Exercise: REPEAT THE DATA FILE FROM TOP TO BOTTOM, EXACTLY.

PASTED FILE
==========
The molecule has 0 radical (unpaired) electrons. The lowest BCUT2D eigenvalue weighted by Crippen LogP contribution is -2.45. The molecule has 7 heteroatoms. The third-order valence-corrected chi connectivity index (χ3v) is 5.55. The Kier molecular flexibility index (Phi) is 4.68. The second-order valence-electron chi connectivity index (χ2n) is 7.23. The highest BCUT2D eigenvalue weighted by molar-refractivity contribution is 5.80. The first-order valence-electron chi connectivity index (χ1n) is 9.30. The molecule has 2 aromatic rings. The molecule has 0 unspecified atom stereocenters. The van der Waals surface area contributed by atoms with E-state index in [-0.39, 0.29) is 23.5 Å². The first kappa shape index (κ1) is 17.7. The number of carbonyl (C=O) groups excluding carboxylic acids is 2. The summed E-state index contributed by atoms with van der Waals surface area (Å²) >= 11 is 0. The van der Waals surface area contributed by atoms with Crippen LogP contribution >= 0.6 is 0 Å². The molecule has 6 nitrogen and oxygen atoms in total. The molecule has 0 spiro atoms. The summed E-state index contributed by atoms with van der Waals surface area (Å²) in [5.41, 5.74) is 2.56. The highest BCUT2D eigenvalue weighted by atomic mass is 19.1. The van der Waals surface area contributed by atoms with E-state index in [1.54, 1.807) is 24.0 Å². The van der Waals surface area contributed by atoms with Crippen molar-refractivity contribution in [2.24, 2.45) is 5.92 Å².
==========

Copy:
The molecule has 0 radical (unpaired) electrons. The lowest BCUT2D eigenvalue weighted by Crippen LogP contribution is -2.45. The molecule has 7 heteroatoms. The third-order valence-corrected chi connectivity index (χ3v) is 5.55. The Kier molecular flexibility index (Phi) is 4.68. The second-order valence-electron chi connectivity index (χ2n) is 7.23. The highest BCUT2D eigenvalue weighted by molar-refractivity contribution is 5.80. The first-order valence-electron chi connectivity index (χ1n) is 9.30. The molecule has 2 aromatic rings. The molecule has 0 unspecified atom stereocenters. The van der Waals surface area contributed by atoms with E-state index in [-0.39, 0.29) is 23.5 Å². The first kappa shape index (κ1) is 17.7. The number of carbonyl (C=O) groups excluding carboxylic acids is 2. The summed E-state index contributed by atoms with van der Waals surface area (Å²) >= 11 is 0. The van der Waals surface area contributed by atoms with Crippen LogP contribution >= 0.6 is 0 Å². The molecule has 6 nitrogen and oxygen atoms in total. The molecule has 0 spiro atoms. The summed E-state index contributed by atoms with van der Waals surface area (Å²) in [5.41, 5.74) is 2.56. The highest BCUT2D eigenvalue weighted by atomic mass is 19.1. The van der Waals surface area contributed by atoms with E-state index in [1.54, 1.807) is 24.0 Å². The van der Waals surface area contributed by atoms with Crippen molar-refractivity contribution in [2.24, 2.45) is 5.92 Å².